The Green Room, which is now a sitting room, used to be Thomas Jefferson’s dining room. To stand in the room and envision him eating his meals there was humbling to say the least. We were all surprised by the size of the kitchen- it’s quite small- about the size of the upstairs kitchen at Waterbar. Seven people are on The White House culinary team. A small number considering the number and caliber of the people they serve.

We walked down to see the infamous culinary garden full of late summertime produce and greenery. It was impressive to see the garden on one side of the lawn and an urban city with cars and pedestrians on the other. There’s been a lot of talk about White House beer but did you know they have a bee hive?

It was inspiring to witness, and not just hear, that The White House looks at food the way we do.  Hillary Clinton is right. Sharing food and cuisines can only heighten our relationships with others.


Heritage Radio Network

August 31, 2012

We all know about 24 hour food television but do you know about 24 hour food radio?
Heritage Radio is a superb online radio station with fascinating content. A 501(c)3 company it offers a wide range of hosted shows dealing with food culture, personalities, and tastemakers.

Patrick Martins, founder of Slow Food USA and Heritage Foods created Heritage Radio.

Chef’s Story, hosted by Dorothy Cann Hamilton, interviews chefs about their careers, food insights and influences. Taste Matters with Mitchell Davis looks at taste trends, memories and global food movements. Other shows explore culinary history, food politics, wine, southern food and traditions, cocktails and artisanal cheese.

Shows can be heard live or go to their website (www.heritageradionetwork.com) and check the archives for past shows. You can also download shows from iTunes. I have a queue ready to go and listen when I am cooking at home or driving in the car. It’s relaxing and I always learn something and feel inspired.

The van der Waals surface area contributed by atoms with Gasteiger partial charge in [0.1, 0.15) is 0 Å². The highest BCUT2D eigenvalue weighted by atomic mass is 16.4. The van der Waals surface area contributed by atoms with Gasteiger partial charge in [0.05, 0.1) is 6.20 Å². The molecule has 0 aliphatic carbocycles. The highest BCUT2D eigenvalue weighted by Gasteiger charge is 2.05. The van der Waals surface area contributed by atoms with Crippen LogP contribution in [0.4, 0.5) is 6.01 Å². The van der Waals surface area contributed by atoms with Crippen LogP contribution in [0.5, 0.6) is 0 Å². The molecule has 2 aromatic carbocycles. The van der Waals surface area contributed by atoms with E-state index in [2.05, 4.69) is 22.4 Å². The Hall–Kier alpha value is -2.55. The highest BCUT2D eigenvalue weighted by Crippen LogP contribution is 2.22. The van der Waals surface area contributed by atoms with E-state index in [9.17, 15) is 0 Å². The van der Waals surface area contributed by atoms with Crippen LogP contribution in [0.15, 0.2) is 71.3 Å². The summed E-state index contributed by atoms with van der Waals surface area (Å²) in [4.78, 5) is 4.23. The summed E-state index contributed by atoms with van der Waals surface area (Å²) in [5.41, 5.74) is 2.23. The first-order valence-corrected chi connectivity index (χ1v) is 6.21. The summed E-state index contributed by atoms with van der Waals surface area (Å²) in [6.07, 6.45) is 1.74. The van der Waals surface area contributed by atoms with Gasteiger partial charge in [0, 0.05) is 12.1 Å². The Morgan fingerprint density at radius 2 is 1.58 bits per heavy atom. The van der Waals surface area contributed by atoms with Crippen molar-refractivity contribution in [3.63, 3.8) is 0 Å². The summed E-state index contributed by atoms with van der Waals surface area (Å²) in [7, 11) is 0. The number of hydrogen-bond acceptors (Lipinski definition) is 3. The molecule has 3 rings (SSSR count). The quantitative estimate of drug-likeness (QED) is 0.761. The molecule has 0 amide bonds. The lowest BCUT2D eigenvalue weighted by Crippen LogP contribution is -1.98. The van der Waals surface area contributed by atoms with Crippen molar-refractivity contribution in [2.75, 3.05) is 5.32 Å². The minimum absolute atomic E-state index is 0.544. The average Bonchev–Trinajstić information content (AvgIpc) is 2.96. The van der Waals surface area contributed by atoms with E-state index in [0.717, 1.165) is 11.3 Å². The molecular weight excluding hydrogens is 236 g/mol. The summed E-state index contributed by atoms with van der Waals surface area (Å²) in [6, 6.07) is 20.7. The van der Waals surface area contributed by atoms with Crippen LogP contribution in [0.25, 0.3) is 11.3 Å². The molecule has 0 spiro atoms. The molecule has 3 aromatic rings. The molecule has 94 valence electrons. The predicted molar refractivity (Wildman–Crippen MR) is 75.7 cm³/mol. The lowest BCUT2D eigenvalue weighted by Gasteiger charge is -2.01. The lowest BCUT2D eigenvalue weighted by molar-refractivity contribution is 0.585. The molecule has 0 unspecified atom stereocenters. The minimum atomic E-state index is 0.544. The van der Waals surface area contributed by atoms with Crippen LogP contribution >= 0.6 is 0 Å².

Jessica Sullivan Boulevard and Prospect Pastry Chef

August 24, 2012

Jessica Sullivan’s Gravenstein apple custard cake with pink pearl apple sherbet and bavarian buttermilk ice cream

Originally from Minnesota, Jessica moved to Montana to go to college. While studying tree biology she paid the bills baking at various Mom and Pop style restaurants. After graduation she moved further west to Portland and found a job bartending but went in early to make bread. After several years working as a pastry chef at small restaurants in Portland she nixed her original plan to become a Life Flight Forest Ranger. She realized the kitchen was where she truly belonged. Jessica enrolled in the California Culinary Academy and moved to San Francisco. Lucky for us.

Jessica is pastry chef at both Boulevard and Prospect. She splits her time between the two and is happy they are nearby. It makes for an easy commute between the two when issues come up. This week at Boulevard I spent some time chatting with Jessica about desserts.

EL: What flavors/ingredients do you like best?

JS: Summer flavors at the market. I’m originally from Minnesota. When I first moved here I couldn’t believe all the produce. I still am impressed. All the different berries- Boysenberries, Tayberries, Black Raspberries.

EL: What flavors/ingredients do you like least?

JS: Nothing really.

EL: What dessert or flavors first come to mind when I mention the following ingredients:

Rhubarb: Crisp

Passion fruit: Semifreddo

Chocolate: Peanut butter- Milk Chocolate Peanut Butter Marquise

Berries: Pavlova

Coffee: Cold Infusion (so cream stays white) Date Cake with cold coffee coconut ganache

Almonds: Dark Chocolate

EL: What dessert has someone else created that you loved?

JS: Last week I ate at Rich Table. I had a delicious panna cotta with stone fruits and toasted almond crumble. It was perfect.

EL: Who has influenced your dessert style?

JS: Rose Gray and Ruth Rogers from The River Café in London. Their style is rustic but perfect. I build off of it. Claudia Fleming, Emily Luchetti.